By Steven Salzberg
May 7, 2015
We’re still spending vast amounts of time and money trying to counter the ill effects of a discredited, retracted paper from 1998 that claimed to find a link between the MMR (measles, mumps and rubella) vaccine and autism.
Even after the The Lancet retracted the study, and even after the British Medical Council revoked the medical license of its lead author, Andrew Wakefield, many people continue to withhold vaccines from their children because of a fear that somehow, despite all the evidence to the contrary, vaccines might cause autism.
Vaccines, I hasten to add, have saved millions of lives and are probably the greatest medical advance of the past two centuries.
Now, another study has appeared to add more weight to the evidence about the safety of the MMR vaccine. The new study, by Anjali Jain and colleagues, just published in the Journal of the American Medical Association, looked at a huge number of children–95,727–for evidence of any link between autism and the MMR vaccine.
The results were not surprising, to those who have been following the science. To quote the conclusions directly:
“Receipt of the MMR vaccine was not associated with increased risk of ASD [autism spectrum disorder], regardless of whether older siblings had ASD. These findings indicate no harmful association between MMR vaccine receipt and ASD even among children already at higher risk for ASD.”
That should settle it, right? But then, dozens of previous studies should have already settled this question. Unfortunately, due to the ongoing activism of anti-vaccine groups such as Age of Autism (which already attacked this new study), and to conspiracy theorists such as Robert F. Kennedy Jr. (whom I wrote about last summer, and who was campaigning against vaccines in Vermont just last week), misguided claims that vaccines cause autism or neurological problems persist.
|Data are from the Health Protection Agency, as reported on their website.|
Graph shows thousands of cases vs. year 1940–2007,
with inset showing cases vs. year 1986–2007.
Here are the numbers from the new study. The authors compared vaccinated children to unvaccinated children, using a huge database of medical claims that included at least 5 years of followup. (This was an “observational” study, by necessity–it would be unethical to withhold vaccines from children on purpose.)
The relative risk for autism in children who had 2 doses of the MMR vaccine (the recommended amount) compared to unvaccinated children was 0.74. In other words, a child was somewhat less likely to be diagnosed with autism if he or she were vaccinated.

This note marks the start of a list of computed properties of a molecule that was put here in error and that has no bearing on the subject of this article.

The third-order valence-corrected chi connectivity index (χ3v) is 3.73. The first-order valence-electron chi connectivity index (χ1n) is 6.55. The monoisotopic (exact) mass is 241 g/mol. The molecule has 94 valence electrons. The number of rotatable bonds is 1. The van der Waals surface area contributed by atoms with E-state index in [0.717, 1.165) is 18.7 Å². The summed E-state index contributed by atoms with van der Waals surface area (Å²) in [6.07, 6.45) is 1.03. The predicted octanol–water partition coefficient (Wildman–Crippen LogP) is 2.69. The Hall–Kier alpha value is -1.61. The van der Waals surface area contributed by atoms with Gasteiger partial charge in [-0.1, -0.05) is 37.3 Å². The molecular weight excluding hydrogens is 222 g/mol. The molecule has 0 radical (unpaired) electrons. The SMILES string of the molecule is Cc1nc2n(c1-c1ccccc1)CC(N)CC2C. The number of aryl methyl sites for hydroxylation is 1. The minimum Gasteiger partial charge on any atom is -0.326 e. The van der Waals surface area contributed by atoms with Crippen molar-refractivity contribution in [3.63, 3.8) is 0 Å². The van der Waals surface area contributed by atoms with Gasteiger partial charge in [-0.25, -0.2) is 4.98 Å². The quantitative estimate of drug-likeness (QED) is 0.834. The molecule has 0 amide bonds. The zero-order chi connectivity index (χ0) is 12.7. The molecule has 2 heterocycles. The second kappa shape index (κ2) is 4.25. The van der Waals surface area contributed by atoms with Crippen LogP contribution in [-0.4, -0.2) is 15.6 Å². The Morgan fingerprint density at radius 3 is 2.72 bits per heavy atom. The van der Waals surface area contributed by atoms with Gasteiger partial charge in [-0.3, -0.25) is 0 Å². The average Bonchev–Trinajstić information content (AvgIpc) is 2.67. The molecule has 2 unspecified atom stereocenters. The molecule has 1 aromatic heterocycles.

Even more surprising was the relative risk among children who had an older sibling with autism: in this smaller group, children with 2 doses of MMR were just 44% as likely to be diagnosed with autism as unvaccinated children. This statistically significant finding indicates, unexpectedly, that vaccines might actually protect children from autism.
The authors were quick to note that there are other good reasons for this apparent protective effect of vaccines: in particular, if parents of autistic children withheld vaccines from their younger children, this could explain the effect. Why? Because we know that autism has a genetic component, and that if one child has autism, his younger sibling is more likely (because they share many genes) to have autism as well.
Jain and colleagues explained that if these parents withheld vaccines–because of fears spread by the anti-vaccine movement–then their children could contribute to the apparently lower rate of autism in children who were vaccinated. The authors couldn’t rule out a protective effect of vaccines, but scientifically it seems unlikely, and they wisely offered an alternative explanation.
So: once again we have a large, carefully conducted study showing that the MMR vaccine does not cause autism, and even finding evidence that vaccinated children have lower rates of autism. Let’s hope this study helps to end the anti-vax movement, so that we can soon stop spending time and money trying to refute their long-discredited hypotheses and instead focus on trying to understand the true cause.